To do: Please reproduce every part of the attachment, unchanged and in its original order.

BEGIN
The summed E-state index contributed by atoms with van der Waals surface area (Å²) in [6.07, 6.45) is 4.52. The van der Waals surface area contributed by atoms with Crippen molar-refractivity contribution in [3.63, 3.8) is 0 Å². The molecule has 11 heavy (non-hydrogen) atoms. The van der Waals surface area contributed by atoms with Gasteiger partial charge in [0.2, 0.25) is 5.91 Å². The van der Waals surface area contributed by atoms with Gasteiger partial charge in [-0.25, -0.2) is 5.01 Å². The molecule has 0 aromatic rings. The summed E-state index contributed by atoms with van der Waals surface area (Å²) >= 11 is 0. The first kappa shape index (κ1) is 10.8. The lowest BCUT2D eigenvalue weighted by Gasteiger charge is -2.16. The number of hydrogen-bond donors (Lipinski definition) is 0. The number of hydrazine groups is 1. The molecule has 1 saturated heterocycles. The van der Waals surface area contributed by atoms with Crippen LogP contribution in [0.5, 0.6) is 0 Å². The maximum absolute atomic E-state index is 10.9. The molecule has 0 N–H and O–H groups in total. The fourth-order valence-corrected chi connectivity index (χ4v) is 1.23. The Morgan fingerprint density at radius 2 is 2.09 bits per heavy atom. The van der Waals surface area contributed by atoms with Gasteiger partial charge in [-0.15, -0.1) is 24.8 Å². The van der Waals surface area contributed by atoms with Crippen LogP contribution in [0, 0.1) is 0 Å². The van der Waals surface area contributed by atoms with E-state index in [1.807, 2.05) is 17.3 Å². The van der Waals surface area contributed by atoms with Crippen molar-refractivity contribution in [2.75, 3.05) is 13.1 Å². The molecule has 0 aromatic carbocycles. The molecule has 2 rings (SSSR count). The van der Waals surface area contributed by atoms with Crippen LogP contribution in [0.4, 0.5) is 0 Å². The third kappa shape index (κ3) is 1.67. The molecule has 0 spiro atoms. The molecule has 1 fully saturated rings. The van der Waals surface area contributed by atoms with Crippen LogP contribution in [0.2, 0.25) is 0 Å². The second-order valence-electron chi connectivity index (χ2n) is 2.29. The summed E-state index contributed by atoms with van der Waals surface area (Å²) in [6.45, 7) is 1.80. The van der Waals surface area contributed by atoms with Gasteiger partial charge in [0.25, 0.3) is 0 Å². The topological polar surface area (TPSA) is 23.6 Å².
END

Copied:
The summed E-state index contributed by atoms with van der Waals surface area (Å²) in [6.07, 6.45) is 4.52. The van der Waals surface area contributed by atoms with Crippen molar-refractivity contribution in [3.63, 3.8) is 0 Å². The molecule has 11 heavy (non-hydrogen) atoms. The van der Waals surface area contributed by atoms with Gasteiger partial charge in [0.2, 0.25) is 5.91 Å². The van der Waals surface area contributed by atoms with Gasteiger partial charge in [-0.25, -0.2) is 5.01 Å². The molecule has 0 aromatic rings. The summed E-state index contributed by atoms with van der Waals surface area (Å²) >= 11 is 0. The first kappa shape index (κ1) is 10.8. The lowest BCUT2D eigenvalue weighted by Gasteiger charge is -2.16. The number of hydrogen-bond donors (Lipinski definition) is 0. The number of hydrazine groups is 1. The molecule has 1 saturated heterocycles. The van der Waals surface area contributed by atoms with Crippen LogP contribution in [0.5, 0.6) is 0 Å². The maximum absolute atomic E-state index is 10.9. The molecule has 0 N–H and O–H groups in total. The fourth-order valence-corrected chi connectivity index (χ4v) is 1.23. The Morgan fingerprint density at radius 2 is 2.09 bits per heavy atom. The van der Waals surface area contributed by atoms with Gasteiger partial charge in [-0.15, -0.1) is 24.8 Å². The van der Waals surface area contributed by atoms with Crippen LogP contribution in [0, 0.1) is 0 Å². The van der Waals surface area contributed by atoms with E-state index in [1.807, 2.05) is 17.3 Å². The van der Waals surface area contributed by atoms with Crippen molar-refractivity contribution in [2.75, 3.05) is 13.1 Å². The molecule has 0 aromatic carbocycles. The molecule has 2 rings (SSSR count). The van der Waals surface area contributed by atoms with Crippen LogP contribution in [0.4, 0.5) is 0 Å². The third kappa shape index (κ3) is 1.67. The molecule has 0 spiro atoms. The molecule has 1 fully saturated rings. The van der Waals surface area contributed by atoms with Crippen LogP contribution in [0.2, 0.25) is 0 Å². The second-order valence-electron chi connectivity index (χ2n) is 2.29. The summed E-state index contributed by atoms with van der Waals surface area (Å²) in [6.45, 7) is 1.80. The van der Waals surface area contributed by atoms with Gasteiger partial charge in [0.25, 0.3) is 0 Å². The topological polar surface area (TPSA) is 23.6 Å².